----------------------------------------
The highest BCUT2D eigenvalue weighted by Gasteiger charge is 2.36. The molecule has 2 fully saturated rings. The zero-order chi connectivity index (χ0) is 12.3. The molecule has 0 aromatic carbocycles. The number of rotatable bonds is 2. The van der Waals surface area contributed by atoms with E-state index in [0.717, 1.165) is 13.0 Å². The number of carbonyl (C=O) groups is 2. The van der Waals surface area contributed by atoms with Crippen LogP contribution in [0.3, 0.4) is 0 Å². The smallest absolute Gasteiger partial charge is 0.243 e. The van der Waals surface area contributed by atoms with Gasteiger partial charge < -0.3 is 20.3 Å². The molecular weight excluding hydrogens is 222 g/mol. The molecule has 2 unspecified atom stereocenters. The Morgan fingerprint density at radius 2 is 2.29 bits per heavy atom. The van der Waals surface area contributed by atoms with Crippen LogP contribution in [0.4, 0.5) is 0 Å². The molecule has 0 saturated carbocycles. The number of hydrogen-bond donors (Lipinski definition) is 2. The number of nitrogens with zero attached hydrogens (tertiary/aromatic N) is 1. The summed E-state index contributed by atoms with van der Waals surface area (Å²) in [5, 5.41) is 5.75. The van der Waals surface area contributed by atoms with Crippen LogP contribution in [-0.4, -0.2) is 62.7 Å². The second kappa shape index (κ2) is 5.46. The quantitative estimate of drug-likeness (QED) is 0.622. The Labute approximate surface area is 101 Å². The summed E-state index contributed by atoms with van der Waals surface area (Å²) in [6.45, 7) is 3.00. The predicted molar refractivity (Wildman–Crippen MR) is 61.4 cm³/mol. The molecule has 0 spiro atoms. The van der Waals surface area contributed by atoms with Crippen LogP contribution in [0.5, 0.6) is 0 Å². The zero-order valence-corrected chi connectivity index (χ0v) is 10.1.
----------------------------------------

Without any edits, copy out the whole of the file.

The highest BCUT2D eigenvalue weighted by Gasteiger charge is 2.36. The molecule has 2 fully saturated rings. The zero-order chi connectivity index (χ0) is 12.3. The molecule has 0 aromatic carbocycles. The number of rotatable bonds is 2. The van der Waals surface area contributed by atoms with E-state index in [0.717, 1.165) is 13.0 Å². The number of carbonyl (C=O) groups is 2. The van der Waals surface area contributed by atoms with Crippen LogP contribution in [0.3, 0.4) is 0 Å². The smallest absolute Gasteiger partial charge is 0.243 e. The van der Waals surface area contributed by atoms with Gasteiger partial charge < -0.3 is 20.3 Å². The molecular weight excluding hydrogens is 222 g/mol. The molecule has 2 unspecified atom stereocenters. The Morgan fingerprint density at radius 2 is 2.29 bits per heavy atom. The van der Waals surface area contributed by atoms with Crippen LogP contribution in [0.4, 0.5) is 0 Å². The molecule has 0 saturated carbocycles. The number of hydrogen-bond donors (Lipinski definition) is 2. The number of nitrogens with zero attached hydrogens (tertiary/aromatic N) is 1. The summed E-state index contributed by atoms with van der Waals surface area (Å²) in [5, 5.41) is 5.75. The van der Waals surface area contributed by atoms with Crippen LogP contribution in [-0.4, -0.2) is 62.7 Å². The second kappa shape index (κ2) is 5.46. The quantitative estimate of drug-likeness (QED) is 0.622. The Labute approximate surface area is 101 Å². The summed E-state index contributed by atoms with van der Waals surface area (Å²) in [6.45, 7) is 3.00. The predicted molar refractivity (Wildman–Crippen MR) is 61.4 cm³/mol. The molecule has 0 spiro atoms. The van der Waals surface area contributed by atoms with Crippen LogP contribution in [0.5, 0.6) is 0 Å². The zero-order valence-corrected chi connectivity index (χ0v) is 10.1.